22 July 1898, Lawton, PA, USA -
11 November 1976, New York, NY, USA
Alexander Calder started making jewellery at a very early age by fashioning scraps of fine copper wire from spliced electric cables into jewels for his sister Peggy's dolls using a pair of pliers she had given him for Christmas in 1906. He seemingly never stopped - he thought and doodled in wire - producing in the region of 2,000 jewels. These jewels are more closely related to his smaller wire sculptures and gouaches rather than to his monumental stabiles. Indeed, he used many of the same materials and most of his jewels are made from brass or silver wire, while the few rare examples in gold were often special commissions or gifts for his wife Louisa.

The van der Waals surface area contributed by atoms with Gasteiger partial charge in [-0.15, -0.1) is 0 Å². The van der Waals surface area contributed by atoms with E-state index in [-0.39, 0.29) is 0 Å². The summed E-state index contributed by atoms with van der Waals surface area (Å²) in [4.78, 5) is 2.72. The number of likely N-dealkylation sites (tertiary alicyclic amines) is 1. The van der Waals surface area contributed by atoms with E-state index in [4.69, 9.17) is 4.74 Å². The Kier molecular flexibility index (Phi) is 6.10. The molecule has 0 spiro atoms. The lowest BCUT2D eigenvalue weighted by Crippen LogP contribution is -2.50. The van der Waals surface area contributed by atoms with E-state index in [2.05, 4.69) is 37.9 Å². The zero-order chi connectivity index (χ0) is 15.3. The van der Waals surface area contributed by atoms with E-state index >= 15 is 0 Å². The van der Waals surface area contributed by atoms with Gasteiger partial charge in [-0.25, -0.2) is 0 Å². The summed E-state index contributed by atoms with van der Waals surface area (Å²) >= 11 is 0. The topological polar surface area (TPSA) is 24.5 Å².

Like Harry Bertoia, Calder refused to use solder, preferring 'cold connections' that brought forth many ingenious solutions for the attachment of decorative elements to the jewel and the jewel to the wearer.
His first jewels in the late 1930s and 1940s were made to be sold through exhibitions, either alongside his mobiles and stabiles or in stand alone exhibitions as at the Willard Gallery in New York in December both in 1940 and 1941, but from 1950s onwards most were simply as gifts or special commissions.